Manhattan is neither a buyer's or seller's market right now
- A new report from UrbanDigs says Manhattan buyers are stymied by a lack of listings
- With fewer deals happening, sellers are taking bigger discounts off the original asking price
The residential real estate market is typically described as a buyer’s market or a seller’s market—indicating one side has the advantage and the other is willing to make concessions or compromises to seal the deal.
But what if neither side has the advantage and neither buyers or sellers were calling the shots? That’s the scenario right now, according to a new report recapping the spring Manhattan sales market from real estate data site UrbanDigs.
John Walkup, UrbanDigs co-founder and author of the report, notes Manhattan buyers are out in force but stymied by a lack of listings. That’s because sellers are reluctant to put apartments and houses on the market since many would-be sellers are sitting on mortgages that were written when rates around 3 percent—and now they are around 7 percent, deterring sellers from buying elsewhere.
Because of this, the real estate market in the busiest borough is in a state of equilibrium. “The generally lower supply has served to keep the market’s day-to-day transactional dynamics in balance, with neither buyers nor sellers holding a genuine advantage,” Walkup writes.
Some other findings from the report
New listings "muted": The number of new listings each month "has remained somewhat muted, with 2023 levels at or near the lowest levels of the last several years." About 1,500 new Manhattan listings came on the market in May, just below levels seen in May 2022 and May 2021.
Resale contracts behave seasonally: The number of signed contracts is following seasonal trends and is above the level seen in 2019, but below 2021/2022 “barnstorming” levels, he writes. For 2023, signed contracts rose from about 500 in January to just under 1,000 in May.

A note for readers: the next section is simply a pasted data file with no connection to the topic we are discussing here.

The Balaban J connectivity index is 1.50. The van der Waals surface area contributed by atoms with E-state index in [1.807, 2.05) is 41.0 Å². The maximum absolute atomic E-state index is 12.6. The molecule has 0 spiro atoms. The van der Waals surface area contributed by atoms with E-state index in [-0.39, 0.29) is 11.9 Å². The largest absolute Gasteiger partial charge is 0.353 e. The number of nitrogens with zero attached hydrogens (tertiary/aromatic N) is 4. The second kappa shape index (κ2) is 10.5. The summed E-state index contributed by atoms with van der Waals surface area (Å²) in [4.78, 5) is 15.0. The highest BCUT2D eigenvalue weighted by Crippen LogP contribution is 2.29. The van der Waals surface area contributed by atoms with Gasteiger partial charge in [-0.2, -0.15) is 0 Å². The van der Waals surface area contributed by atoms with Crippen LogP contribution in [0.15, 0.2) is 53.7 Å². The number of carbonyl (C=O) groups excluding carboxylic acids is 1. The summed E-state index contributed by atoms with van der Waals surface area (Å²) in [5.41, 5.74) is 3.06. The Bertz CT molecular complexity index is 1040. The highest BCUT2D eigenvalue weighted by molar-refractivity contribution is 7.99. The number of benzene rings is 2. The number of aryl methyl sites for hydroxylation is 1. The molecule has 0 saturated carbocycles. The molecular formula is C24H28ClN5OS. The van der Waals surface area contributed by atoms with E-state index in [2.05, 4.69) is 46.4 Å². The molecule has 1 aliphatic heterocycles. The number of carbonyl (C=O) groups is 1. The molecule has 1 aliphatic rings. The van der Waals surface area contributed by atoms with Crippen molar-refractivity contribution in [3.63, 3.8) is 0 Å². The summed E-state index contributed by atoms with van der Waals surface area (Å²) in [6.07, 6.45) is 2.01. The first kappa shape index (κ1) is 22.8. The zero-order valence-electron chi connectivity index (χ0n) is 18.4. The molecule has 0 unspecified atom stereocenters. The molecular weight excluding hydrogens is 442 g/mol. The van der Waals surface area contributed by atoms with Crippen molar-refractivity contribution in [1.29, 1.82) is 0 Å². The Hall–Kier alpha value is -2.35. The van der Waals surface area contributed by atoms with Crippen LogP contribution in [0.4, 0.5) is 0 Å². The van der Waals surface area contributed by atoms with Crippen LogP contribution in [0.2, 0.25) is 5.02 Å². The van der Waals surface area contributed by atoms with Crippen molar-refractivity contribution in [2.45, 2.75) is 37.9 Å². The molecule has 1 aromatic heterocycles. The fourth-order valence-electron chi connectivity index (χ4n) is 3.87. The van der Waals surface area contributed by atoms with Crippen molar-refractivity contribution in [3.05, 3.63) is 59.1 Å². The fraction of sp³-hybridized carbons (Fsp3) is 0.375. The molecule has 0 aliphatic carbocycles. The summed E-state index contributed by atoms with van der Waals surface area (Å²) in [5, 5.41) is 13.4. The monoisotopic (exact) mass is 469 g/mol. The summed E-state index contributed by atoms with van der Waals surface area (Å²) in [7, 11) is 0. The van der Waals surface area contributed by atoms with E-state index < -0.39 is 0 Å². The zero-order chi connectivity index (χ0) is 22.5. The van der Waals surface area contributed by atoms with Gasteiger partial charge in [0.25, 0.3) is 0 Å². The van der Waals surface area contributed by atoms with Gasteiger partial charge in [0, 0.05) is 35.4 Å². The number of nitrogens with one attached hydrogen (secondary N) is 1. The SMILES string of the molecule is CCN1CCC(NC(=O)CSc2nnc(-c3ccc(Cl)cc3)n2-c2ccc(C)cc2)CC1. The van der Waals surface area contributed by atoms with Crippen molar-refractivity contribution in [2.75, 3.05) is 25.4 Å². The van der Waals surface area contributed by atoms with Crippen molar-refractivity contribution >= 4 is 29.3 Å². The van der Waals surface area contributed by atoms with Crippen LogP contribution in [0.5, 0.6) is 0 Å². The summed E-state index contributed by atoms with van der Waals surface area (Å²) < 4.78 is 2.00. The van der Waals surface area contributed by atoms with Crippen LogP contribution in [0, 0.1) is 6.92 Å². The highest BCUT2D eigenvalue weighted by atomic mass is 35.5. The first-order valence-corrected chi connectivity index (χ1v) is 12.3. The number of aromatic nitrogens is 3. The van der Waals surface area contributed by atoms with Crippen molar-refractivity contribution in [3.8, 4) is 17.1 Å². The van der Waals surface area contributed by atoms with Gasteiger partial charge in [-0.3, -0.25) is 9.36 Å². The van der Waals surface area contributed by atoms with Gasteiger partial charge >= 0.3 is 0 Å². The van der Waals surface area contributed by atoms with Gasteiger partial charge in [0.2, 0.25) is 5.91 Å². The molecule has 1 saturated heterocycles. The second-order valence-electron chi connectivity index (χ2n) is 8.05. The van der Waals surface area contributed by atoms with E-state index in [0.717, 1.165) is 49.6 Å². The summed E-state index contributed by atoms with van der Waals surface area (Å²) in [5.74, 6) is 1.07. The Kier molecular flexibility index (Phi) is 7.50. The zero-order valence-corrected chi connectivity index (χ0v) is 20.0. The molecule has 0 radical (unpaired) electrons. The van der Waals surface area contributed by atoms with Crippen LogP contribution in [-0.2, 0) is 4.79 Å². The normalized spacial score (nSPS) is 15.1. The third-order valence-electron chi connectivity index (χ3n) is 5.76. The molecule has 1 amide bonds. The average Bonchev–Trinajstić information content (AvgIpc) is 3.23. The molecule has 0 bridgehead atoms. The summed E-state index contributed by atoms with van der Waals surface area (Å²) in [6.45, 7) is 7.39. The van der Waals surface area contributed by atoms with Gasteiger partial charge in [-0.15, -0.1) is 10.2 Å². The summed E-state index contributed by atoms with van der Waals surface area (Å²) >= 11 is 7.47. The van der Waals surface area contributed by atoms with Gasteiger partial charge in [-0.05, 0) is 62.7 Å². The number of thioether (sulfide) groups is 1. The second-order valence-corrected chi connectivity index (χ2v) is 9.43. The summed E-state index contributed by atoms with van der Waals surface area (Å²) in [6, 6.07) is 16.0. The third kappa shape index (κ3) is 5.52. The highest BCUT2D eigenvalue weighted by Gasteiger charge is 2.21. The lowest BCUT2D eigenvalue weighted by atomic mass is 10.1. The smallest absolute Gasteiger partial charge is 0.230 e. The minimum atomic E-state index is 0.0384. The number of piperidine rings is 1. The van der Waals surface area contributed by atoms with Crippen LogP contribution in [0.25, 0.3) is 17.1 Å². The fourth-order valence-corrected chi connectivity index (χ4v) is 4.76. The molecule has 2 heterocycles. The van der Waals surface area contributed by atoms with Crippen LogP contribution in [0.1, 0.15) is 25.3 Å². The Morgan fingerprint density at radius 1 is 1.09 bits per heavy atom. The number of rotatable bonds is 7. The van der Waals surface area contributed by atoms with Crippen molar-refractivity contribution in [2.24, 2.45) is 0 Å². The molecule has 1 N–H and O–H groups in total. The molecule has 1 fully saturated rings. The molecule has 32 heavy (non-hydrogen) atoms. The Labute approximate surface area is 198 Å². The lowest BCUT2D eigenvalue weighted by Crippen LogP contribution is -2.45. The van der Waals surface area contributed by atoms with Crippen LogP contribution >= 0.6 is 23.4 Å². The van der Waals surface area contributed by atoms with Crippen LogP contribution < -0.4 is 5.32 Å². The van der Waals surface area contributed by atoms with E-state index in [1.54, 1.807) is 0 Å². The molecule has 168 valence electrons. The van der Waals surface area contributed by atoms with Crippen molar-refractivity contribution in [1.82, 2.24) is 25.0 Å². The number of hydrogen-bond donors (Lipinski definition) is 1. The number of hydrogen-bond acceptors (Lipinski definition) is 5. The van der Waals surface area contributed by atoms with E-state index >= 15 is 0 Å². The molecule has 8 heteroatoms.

Stable prices for resale co-ops: Median sales prices by signed contract for studio, one-, and two-bedroom co-ops have been somewhat stable since January 2019, while three- and four-plus bedrooms are more volatile, because of fewer deals. The median price for a three-bedroom, for example, crossed the $2,500,000 mark in May 2020 and again in March 2023.
Some up and down for condo prices: Median sales prices by signed contracts of studio, one- and two-bedroom resale condos are relatively stable “with some minor upticks and downticks"—these look like nearly straight horizontal on UrbanDigs' chart. For example the median price for a studio appears to have remained near $1 million since January 2019, while median prices for three- and four-bedroom units have much sharper highs and lows, dropping below $3 million and as high as $12 million over the past three years.
Bigger discounts: With fewer deals happening, the median discount from the original asking price has remained relatively high—hovering around 6 percent as of March. A year ago, it was around 2 percent.
What’s happening in other boroughs
UrbanDigs data covers Brooklyn but not Queens, however Walkup says, “from what we can see, the dynamics in Queens and Brooklyn are similar to Manhattan.”
For example, when it comes to listings, days on market, and price cuts, buyers and sellers in both boroughs are in equilibrium, he tells Brick.
Inventory is rising after an active spring selling season, but still lower than in the fast few years. The number of days it takes to sell is a bit longer now versus last year, but listings spend fewer days sitting on the market in Brooklyn and Queens than they do in Manhattan.
When it comes to asking prices, Walkup says sellers have a slight advantage in Brooklyn and Queens that’s a result of the busy spring selling season and causing prices to rise slowly.
How long will buyers and sellers be on equal footing?
“The magic ingredient is supply,” Walkup tells Brick. “Heading into summer, inventory will likely continue to run at a lower-than-usual pace,” he says.
A combination of positive global events, such as rising stock markets, stable interest rates, and a lack of political unrest could encourage buyers to return to the NYC market and competition to ramp up, he says.
That influx of buyers could put the ball back in the seller’s court. Time will tell.
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